King's College London

Research portal

Using a pragmatically adapted, low-cost, contingency management intervention to promote heroin abstinence in individuals undergoing treatment for heroin use disorder in UK drug services (PRAISE): a cluster randomised trial

Research output: Contribution to journalArticlepeer-review

Nicola Metrebian, Timothy Weaver, Kimberley Goldsmith, Stephen Pilling, Jennifer Hellier, Andrew Pickles, James Shearer, Sarah Byford, Luke Mitcheson, Prun Bijral, Nadine A. Bogdan, Owen Bowden-Jones, Ed Day, John Dunn, Anthony Glasper, Emily Finch, Sam Forshall, Shabana Akhtar, Jalpa Bajaria, Carmel Bennett & 15 more Elizabeth Bishop, Vikki Charles, Clare Davey, Roopal Desai, Claire Goodfellow, Farjana Haque, Nicholas Little, Hortencia McKechnie, Franziska Mosler, Jo Morris, Julian Mutz, Ruth Pauli, Dilkushi Poovendran, Elizabeth Philips, John Strang

Original languageEnglish
Article numbere046371
Pages (from-to)e046371
Number of pages15
JournalBMJ Open
Volume11
Issue number7
DOIs
Accepted/In press26 May 2021
Published1 Jul 2021

Bibliographical note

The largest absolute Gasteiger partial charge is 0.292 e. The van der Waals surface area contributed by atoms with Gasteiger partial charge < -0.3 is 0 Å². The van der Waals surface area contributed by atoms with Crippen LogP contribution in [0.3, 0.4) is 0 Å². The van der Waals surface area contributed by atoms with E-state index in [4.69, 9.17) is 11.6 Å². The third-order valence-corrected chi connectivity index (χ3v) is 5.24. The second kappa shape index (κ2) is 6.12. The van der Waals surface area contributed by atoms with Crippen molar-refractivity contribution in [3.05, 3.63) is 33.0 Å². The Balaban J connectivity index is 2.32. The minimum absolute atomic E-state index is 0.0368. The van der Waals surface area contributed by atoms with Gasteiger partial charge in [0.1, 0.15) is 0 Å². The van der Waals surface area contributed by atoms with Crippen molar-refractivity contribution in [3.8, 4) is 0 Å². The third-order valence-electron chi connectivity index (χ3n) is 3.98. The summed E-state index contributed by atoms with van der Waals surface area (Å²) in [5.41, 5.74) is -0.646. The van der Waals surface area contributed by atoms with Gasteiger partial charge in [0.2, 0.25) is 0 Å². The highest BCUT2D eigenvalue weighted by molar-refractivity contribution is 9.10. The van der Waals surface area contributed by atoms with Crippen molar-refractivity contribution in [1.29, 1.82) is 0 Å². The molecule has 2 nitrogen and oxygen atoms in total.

Funding Information: Competing interests JS, SP and LM have contributed to UK guidelines on the potential role of contingency management in the management of opioid addiction (NICE, 2007; convened by SP, chaired by JS). SP receives funding from NICE for the production of clinical guidelines. JS has chaired the broader scope pan-UK working group preparing the 2017 and 2007 Orange Guidelines for the UK Departments of Health and Social Care, providing guidance on management and treatment of drug dependence and misuse, including guidance on possible inclusion of contingency management. LM and ED contributed to these guidelines. JS is a researcher and clinician who, through his university, has worked with various pharmaceutical companies to identify new or improved treatments and his employer (King’s College London) has received grants, travel costs and/or consultancy payments from companies including, past 3 years, Indivior, Mundipharma, Camurus, Molteni Farma and Accord. JS has also worked with various drug policy organisations and advisory bodies including the Society for the Study of Addiction (SSA) and the European Monitoring Centre for Drugs and Drug Addiction (EMCDDA). JS and KG are supported by the National Institute for Health Research (NIHR) Biomedical Research Centre for Mental Health at South London and Maudsley NHS Foundation Trust and King's College London. JS is an NIHR senior investigator. For a fuller account, see JS’s web page at http://www.kcl.ac.uk/ioppn/depts/addictions/people/hod.aspx. NM is involved in research project funded by pharmaceutical company Mundipharma. LM has been in receipt of an untied educational grant from Indivior for the ARC study which incorporated the use of CM in the intervention arm. LM is currently involved in pharmaceutical company (Indivior) funded study–the EXPO trial which will incorporate the use of CM as part of the psychosocial intervention. LM has a paid secondment to PHE to advise on best practice psychological interventions in drug and alcohol treatment. ED has recently been appointed as the government’s Drug Recovery Champion. Funding Information: Funding This paper presents independent research funded by the National Institute for Health Research (NIHR) under its Programme Grants for Applied Research Programme (grant reference number RP-PG-0707-10149). The research was also part funded by the NIHR Biomedical Research Centre at South London and Maudsley NHS Foundation Trust and King’s College London. Publisher Copyright: © 2021 BMJ Publishing Group. All rights reserved. Copyright: Copyright 2021 Elsevier B.V., All rights reserved.